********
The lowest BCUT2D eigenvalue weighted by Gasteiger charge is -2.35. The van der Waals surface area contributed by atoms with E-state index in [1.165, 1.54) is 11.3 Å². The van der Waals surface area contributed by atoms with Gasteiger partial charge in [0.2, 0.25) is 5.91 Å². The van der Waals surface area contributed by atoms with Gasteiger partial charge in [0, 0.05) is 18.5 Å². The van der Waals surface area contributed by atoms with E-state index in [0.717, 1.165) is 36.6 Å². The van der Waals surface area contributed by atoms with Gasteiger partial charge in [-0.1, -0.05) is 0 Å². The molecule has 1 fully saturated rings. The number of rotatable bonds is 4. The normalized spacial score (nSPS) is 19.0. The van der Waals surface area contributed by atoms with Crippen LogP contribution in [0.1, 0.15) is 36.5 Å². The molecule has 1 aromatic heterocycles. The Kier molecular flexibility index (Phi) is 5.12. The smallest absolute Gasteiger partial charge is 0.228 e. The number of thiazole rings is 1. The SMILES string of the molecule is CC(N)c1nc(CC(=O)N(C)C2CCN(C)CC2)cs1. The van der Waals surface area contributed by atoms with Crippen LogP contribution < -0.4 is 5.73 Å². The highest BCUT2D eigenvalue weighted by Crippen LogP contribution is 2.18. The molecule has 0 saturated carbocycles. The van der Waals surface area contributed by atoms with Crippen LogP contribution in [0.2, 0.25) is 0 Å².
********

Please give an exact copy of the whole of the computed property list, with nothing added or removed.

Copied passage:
The lowest BCUT2D eigenvalue weighted by Gasteiger charge is -2.35. The van der Waals surface area contributed by atoms with E-state index in [1.165, 1.54) is 11.3 Å². The van der Waals surface area contributed by atoms with Gasteiger partial charge in [0.2, 0.25) is 5.91 Å². The van der Waals surface area contributed by atoms with Gasteiger partial charge in [0, 0.05) is 18.5 Å². The van der Waals surface area contributed by atoms with E-state index in [0.717, 1.165) is 36.6 Å². The van der Waals surface area contributed by atoms with Gasteiger partial charge in [-0.1, -0.05) is 0 Å². The molecule has 1 fully saturated rings. The number of rotatable bonds is 4. The normalized spacial score (nSPS) is 19.0. The van der Waals surface area contributed by atoms with Crippen LogP contribution in [0.1, 0.15) is 36.5 Å². The molecule has 1 aromatic heterocycles. The Kier molecular flexibility index (Phi) is 5.12. The smallest absolute Gasteiger partial charge is 0.228 e. The number of thiazole rings is 1. The SMILES string of the molecule is CC(N)c1nc(CC(=O)N(C)C2CCN(C)CC2)cs1. The van der Waals surface area contributed by atoms with Crippen LogP contribution < -0.4 is 5.73 Å². The highest BCUT2D eigenvalue weighted by Crippen LogP contribution is 2.18. The molecule has 0 saturated carbocycles. The van der Waals surface area contributed by atoms with Crippen LogP contribution in [0.2, 0.25) is 0 Å².